By Roy Vickery, Senior Manager - Retirement Propositions, Scottish Widows
Putting a rigorous process in place.
Imagine a cautious 66-year-old using drawdown for income, and a 35-year-old, however cautious, saving with an ISA. The two are unlikely to be well served by the same process and investments. For clients who intend to use drawdown, the industry is now moving to a more structured governance approach: a Centralised Retirement Proposition (CRP).
Many of the drawdown clients of today would formerly have used annuities. Of those wanting flexible access, a number have lower net worth, lack investment experience and are more likely to have a limited capacity to withstand loss.
Sustainability for all
It used to be that unrestricted access to drawdown was only for those with a minimum fund value of £100K+, but this is now clearly a thing of the past. The absence of such natural barriers means advisers now have a responsibility to ensure that they recommend sustainable withdrawal strategies whatever the level of wealth.
With a CRP, advisers can create a structured investment advice process. Like a Centralised Investment Proposition (CIP), a CRP creates consistent, repeatable and deliverable outcomes for diverse types of clients. Good governance not only helps reduce business risks but also improves the ability to service the larger volumes of clients needing retirement income.
The CRP process
The process above can be applied equally to all customers; with the major exception being stage 3: the investment strategy.
The FCA continues to make reference to the appropriate use of of CIPs, and it’s just as applicable to CRPs: “Where a firm has a diverse client bank, it may wish to consider segmenting their clients. This involves offering a range of CIP solutions to meet the needs and objectives of different client segments.”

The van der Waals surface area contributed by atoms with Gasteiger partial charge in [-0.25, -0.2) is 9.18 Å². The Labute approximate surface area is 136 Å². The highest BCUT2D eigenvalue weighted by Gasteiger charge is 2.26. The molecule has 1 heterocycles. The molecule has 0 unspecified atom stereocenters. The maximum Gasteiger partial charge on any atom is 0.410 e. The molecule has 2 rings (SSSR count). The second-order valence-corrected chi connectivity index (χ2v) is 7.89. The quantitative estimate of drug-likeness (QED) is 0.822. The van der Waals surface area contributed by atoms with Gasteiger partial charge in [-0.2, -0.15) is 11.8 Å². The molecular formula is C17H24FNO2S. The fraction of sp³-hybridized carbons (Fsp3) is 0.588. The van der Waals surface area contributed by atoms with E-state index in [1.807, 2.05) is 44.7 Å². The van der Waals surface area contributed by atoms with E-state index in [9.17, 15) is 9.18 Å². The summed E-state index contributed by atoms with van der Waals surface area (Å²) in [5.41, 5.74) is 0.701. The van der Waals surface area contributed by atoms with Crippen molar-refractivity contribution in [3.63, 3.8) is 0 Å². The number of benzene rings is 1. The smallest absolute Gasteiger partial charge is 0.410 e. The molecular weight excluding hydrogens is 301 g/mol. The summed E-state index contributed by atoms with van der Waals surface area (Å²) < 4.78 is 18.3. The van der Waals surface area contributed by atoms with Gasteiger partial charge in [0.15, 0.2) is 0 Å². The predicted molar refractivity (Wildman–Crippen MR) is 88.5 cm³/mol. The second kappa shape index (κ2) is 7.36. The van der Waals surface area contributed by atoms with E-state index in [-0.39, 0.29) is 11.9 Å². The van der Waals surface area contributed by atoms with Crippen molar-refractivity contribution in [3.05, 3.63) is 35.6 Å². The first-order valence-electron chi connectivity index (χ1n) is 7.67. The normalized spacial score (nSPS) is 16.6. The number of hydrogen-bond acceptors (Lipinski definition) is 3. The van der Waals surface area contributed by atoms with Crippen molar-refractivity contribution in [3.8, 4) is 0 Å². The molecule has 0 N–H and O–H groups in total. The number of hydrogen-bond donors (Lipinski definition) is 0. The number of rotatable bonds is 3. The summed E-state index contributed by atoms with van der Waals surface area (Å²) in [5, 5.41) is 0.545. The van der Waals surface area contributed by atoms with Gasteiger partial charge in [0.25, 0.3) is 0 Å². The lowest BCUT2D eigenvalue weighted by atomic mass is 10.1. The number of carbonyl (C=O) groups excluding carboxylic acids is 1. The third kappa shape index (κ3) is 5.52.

The stage of the process that is most likely to differ between clients is the investment strategy. Especially when the complexity of their needs, their levels of wealth and their investment experience diverge significantly.
By employing differing investment strategies, firms are able to meet those varying requirements and objectives.
Cost and price sensitivity also need to be taken into account. This gives the opportunity to develop different investment strategies that provide a suitable balance between your clients’ ability to accept the costs, and the viability to deliver a profitable service.
Although your clients have differing needs that can be segmented using objective measures such as wealth and experience, there may be more subjective attributes that help group similar clients. One aspect that may unite many of them – a trait independent of their level of personal wealth – is the wish to protect, against loss, the savings they’ve already acquired.
The link between objectives and solution
Clients may have many requirements and – with the advent of greater pension freedoms – many options available to them. So it’s important to have a number of contingent strategies in place.